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Momentum appears to be building for a reexamination of policies at the most restrictive prison in Illinois.
In April Jeffrey Felshman wrote about Reginald Berry, a former inmate at the Tamms supermax prison. No one is supposed to stay longer than a year at Tamms, where prisoners are kept in permanent solitary confinement, yet dozens have been there since it opened in 1998. While corrections officials stress that only "the worst of the worst" criminals are sent to Tamms, a group of advocates known as Tamms Year Ten has called for reforms, saying treatment of prisoners there is cruel, illegal, and counterproductive. According to Felshman, "Advocates say the prison has been used not only to punish bad behavior but to retaliate for a range of other activities. A pending suit . . . alleges that some of the plaintiffs had organized or participated in hunger strikes or filed legal complaints about their treatment in the system."
The group and Felshman's story caught the attention of state representative Julie Hamos, an Evanston Democrat who sits on the house's new prison reform committee. She was easily persuaded that policies at Tamms go well beyond being tough on crime. "When we explain its prisoners are in solitary confinement for 23 hours a day, when we explain it's not just a supermax prison but a home of psychological torture, people start to get it," she said during a break in state budget negotiations Thursday. "At this point I think the burden is on the department [of corrections] to prove that it's necessary."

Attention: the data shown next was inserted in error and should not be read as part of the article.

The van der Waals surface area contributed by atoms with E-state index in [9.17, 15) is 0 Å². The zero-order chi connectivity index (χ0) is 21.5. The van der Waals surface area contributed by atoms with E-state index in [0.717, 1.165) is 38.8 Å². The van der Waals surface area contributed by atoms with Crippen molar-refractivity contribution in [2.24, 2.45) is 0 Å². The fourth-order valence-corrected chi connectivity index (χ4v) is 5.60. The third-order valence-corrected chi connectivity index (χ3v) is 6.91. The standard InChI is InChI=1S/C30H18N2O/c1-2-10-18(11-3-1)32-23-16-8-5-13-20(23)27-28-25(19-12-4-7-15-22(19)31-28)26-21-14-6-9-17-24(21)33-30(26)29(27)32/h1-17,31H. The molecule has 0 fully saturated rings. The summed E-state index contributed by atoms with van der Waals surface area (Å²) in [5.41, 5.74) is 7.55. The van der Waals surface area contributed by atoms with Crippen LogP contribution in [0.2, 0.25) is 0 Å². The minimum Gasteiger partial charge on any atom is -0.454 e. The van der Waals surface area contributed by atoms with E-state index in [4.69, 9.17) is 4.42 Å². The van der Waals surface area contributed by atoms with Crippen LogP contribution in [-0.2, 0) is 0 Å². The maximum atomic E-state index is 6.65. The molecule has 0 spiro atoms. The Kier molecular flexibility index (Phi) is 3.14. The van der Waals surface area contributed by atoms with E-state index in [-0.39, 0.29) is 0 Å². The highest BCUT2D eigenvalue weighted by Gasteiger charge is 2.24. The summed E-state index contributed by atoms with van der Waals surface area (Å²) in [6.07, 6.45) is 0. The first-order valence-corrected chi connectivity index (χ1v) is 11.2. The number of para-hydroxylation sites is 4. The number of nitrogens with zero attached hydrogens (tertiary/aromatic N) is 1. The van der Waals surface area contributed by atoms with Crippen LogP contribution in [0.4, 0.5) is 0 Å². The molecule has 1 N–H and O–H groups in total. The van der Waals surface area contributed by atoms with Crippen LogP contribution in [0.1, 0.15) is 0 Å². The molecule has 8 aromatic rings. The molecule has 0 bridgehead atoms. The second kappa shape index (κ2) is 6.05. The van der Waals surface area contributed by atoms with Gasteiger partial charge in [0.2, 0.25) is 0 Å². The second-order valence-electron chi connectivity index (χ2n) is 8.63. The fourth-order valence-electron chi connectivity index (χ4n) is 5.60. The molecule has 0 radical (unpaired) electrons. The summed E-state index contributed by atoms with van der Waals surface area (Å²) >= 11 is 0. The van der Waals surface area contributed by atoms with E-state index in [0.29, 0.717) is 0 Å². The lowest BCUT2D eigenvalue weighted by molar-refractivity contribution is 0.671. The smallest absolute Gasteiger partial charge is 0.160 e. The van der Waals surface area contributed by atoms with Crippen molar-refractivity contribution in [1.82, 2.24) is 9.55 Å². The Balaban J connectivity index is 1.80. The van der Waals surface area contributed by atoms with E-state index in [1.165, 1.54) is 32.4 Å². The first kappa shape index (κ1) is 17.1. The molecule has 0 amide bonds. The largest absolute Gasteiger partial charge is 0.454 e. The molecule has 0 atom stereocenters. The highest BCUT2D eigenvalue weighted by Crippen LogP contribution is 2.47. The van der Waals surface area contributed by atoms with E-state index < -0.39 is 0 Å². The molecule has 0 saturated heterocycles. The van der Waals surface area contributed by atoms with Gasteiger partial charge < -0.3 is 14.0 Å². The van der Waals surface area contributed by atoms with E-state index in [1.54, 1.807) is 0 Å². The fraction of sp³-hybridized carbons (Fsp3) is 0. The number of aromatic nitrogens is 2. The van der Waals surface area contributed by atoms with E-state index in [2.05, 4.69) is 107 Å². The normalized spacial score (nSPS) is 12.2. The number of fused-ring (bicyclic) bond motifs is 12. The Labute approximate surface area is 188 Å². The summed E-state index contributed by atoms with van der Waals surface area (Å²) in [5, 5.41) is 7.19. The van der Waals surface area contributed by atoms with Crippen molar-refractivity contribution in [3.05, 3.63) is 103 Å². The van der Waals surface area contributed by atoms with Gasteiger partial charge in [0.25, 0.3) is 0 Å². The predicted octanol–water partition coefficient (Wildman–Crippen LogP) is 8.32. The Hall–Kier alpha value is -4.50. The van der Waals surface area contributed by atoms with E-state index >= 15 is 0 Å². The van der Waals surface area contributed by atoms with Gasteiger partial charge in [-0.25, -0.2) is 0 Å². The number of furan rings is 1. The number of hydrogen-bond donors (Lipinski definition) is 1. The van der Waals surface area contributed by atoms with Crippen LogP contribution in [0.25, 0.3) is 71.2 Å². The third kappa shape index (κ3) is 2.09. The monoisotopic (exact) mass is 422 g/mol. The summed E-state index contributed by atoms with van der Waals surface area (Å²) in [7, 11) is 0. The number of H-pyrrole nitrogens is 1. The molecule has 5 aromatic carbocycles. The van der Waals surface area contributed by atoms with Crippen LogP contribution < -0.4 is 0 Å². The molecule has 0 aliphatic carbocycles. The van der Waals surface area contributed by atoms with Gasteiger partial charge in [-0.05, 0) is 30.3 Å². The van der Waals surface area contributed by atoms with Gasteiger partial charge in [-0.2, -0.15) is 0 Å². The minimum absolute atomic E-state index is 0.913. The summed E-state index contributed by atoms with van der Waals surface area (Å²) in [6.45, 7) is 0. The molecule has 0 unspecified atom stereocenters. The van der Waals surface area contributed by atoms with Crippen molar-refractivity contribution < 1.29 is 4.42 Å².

On April 28 members of the prison reform committee gathered at the Thompson Center to hear testimony about Tamms from attorneys, ex-prisoners, prisoners' family members, and others; on May 22, Hamos introduced HB 6651, which would clarify rules for transferring prisoners to Tamms and require hearings for anyone held at the facility longer than a year. The bill quickly picked up 13 additional sponsors, mostly members of the prison reform committee and Democrats from Chicago. Last weekend Hamos held a press conference to push the legislation, which she hopes will be discussed seriously this summer so something can come up for a vote by fall.
First, though, she wants the Department of Corrections to provide the committee with its current policies spelled out in writing.
Hamos said she doesn't expect Tamms to help her get re-elected from her North Shore district. "I'm not sure anybody from Winnetka is in the supermax prison," she said. "But I think this is a very serious problem and we have to deal with it."